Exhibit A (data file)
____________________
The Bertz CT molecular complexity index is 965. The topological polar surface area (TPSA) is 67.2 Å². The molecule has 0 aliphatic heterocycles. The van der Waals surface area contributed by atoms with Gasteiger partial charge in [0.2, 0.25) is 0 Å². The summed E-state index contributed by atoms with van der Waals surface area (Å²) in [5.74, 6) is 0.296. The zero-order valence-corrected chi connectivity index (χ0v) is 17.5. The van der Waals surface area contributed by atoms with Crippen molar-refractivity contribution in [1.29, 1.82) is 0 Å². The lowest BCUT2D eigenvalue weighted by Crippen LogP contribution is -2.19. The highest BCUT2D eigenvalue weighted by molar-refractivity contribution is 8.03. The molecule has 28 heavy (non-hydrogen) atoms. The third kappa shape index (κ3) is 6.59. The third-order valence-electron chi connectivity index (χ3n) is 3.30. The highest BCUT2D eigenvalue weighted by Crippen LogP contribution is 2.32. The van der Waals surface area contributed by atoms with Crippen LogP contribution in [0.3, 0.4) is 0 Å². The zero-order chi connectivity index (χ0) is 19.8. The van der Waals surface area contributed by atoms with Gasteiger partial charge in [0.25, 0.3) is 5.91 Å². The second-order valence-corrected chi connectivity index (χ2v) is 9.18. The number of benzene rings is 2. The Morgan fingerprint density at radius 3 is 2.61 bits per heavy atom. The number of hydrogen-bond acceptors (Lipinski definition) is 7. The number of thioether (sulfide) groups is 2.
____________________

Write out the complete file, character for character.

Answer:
The Bertz CT molecular complexity index is 965. The topological polar surface area (TPSA) is 67.2 Å². The molecule has 0 aliphatic heterocycles. The van der Waals surface area contributed by atoms with Gasteiger partial charge in [0.2, 0.25) is 0 Å². The summed E-state index contributed by atoms with van der Waals surface area (Å²) in [5.74, 6) is 0.296. The zero-order valence-corrected chi connectivity index (χ0v) is 17.5. The van der Waals surface area contributed by atoms with Crippen molar-refractivity contribution in [1.29, 1.82) is 0 Å². The lowest BCUT2D eigenvalue weighted by Crippen LogP contribution is -2.19. The highest BCUT2D eigenvalue weighted by molar-refractivity contribution is 8.03. The molecule has 28 heavy (non-hydrogen) atoms. The third kappa shape index (κ3) is 6.59. The third-order valence-electron chi connectivity index (χ3n) is 3.30. The highest BCUT2D eigenvalue weighted by Crippen LogP contribution is 2.32. The van der Waals surface area contributed by atoms with Crippen LogP contribution in [0.3, 0.4) is 0 Å². The zero-order chi connectivity index (χ0) is 19.8. The van der Waals surface area contributed by atoms with Gasteiger partial charge in [0.25, 0.3) is 5.91 Å². The second-order valence-corrected chi connectivity index (χ2v) is 9.18. The number of benzene rings is 2. The Morgan fingerprint density at radius 3 is 2.61 bits per heavy atom. The number of hydrogen-bond acceptors (Lipinski definition) is 7. The number of thioether (sulfide) groups is 2.